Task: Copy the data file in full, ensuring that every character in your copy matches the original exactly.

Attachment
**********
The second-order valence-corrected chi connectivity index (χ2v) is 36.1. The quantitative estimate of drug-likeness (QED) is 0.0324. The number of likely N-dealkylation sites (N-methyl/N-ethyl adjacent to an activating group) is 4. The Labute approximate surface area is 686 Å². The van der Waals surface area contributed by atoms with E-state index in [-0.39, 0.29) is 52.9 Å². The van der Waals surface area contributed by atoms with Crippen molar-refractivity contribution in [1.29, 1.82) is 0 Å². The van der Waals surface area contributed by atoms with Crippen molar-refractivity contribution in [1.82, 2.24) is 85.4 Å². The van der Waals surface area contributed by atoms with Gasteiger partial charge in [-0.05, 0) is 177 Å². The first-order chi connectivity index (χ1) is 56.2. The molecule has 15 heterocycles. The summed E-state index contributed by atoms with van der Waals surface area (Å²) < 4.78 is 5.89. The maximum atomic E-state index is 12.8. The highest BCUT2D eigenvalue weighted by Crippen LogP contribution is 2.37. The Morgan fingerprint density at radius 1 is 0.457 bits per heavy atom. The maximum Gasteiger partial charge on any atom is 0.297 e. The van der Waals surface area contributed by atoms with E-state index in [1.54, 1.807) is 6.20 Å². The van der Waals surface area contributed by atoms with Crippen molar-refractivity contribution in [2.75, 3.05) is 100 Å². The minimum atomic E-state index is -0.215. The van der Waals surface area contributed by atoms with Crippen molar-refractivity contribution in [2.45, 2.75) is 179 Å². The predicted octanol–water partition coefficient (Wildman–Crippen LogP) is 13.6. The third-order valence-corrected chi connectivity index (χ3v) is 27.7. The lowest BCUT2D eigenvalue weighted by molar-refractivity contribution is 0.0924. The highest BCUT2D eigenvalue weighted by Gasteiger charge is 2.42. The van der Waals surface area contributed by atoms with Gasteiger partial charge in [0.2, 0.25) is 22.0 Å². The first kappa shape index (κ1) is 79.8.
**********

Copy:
The second-order valence-corrected chi connectivity index (χ2v) is 36.1. The quantitative estimate of drug-likeness (QED) is 0.0324. The number of likely N-dealkylation sites (N-methyl/N-ethyl adjacent to an activating group) is 4. The Labute approximate surface area is 686 Å². The van der Waals surface area contributed by atoms with E-state index in [-0.39, 0.29) is 52.9 Å². The van der Waals surface area contributed by atoms with Crippen molar-refractivity contribution in [1.29, 1.82) is 0 Å². The van der Waals surface area contributed by atoms with Crippen molar-refractivity contribution in [1.82, 2.24) is 85.4 Å². The van der Waals surface area contributed by atoms with Gasteiger partial charge in [-0.05, 0) is 177 Å². The first-order chi connectivity index (χ1) is 56.2. The molecule has 15 heterocycles. The summed E-state index contributed by atoms with van der Waals surface area (Å²) < 4.78 is 5.89. The maximum atomic E-state index is 12.8. The highest BCUT2D eigenvalue weighted by Crippen LogP contribution is 2.37. The Morgan fingerprint density at radius 1 is 0.457 bits per heavy atom. The maximum Gasteiger partial charge on any atom is 0.297 e. The van der Waals surface area contributed by atoms with E-state index in [1.54, 1.807) is 6.20 Å². The van der Waals surface area contributed by atoms with Crippen molar-refractivity contribution in [2.75, 3.05) is 100 Å². The minimum atomic E-state index is -0.215. The van der Waals surface area contributed by atoms with Crippen molar-refractivity contribution in [2.45, 2.75) is 179 Å². The predicted octanol–water partition coefficient (Wildman–Crippen LogP) is 13.6. The third-order valence-corrected chi connectivity index (χ3v) is 27.7. The lowest BCUT2D eigenvalue weighted by molar-refractivity contribution is 0.0924. The highest BCUT2D eigenvalue weighted by Gasteiger charge is 2.42. The van der Waals surface area contributed by atoms with Gasteiger partial charge in [0.2, 0.25) is 22.0 Å². The first kappa shape index (κ1) is 79.8.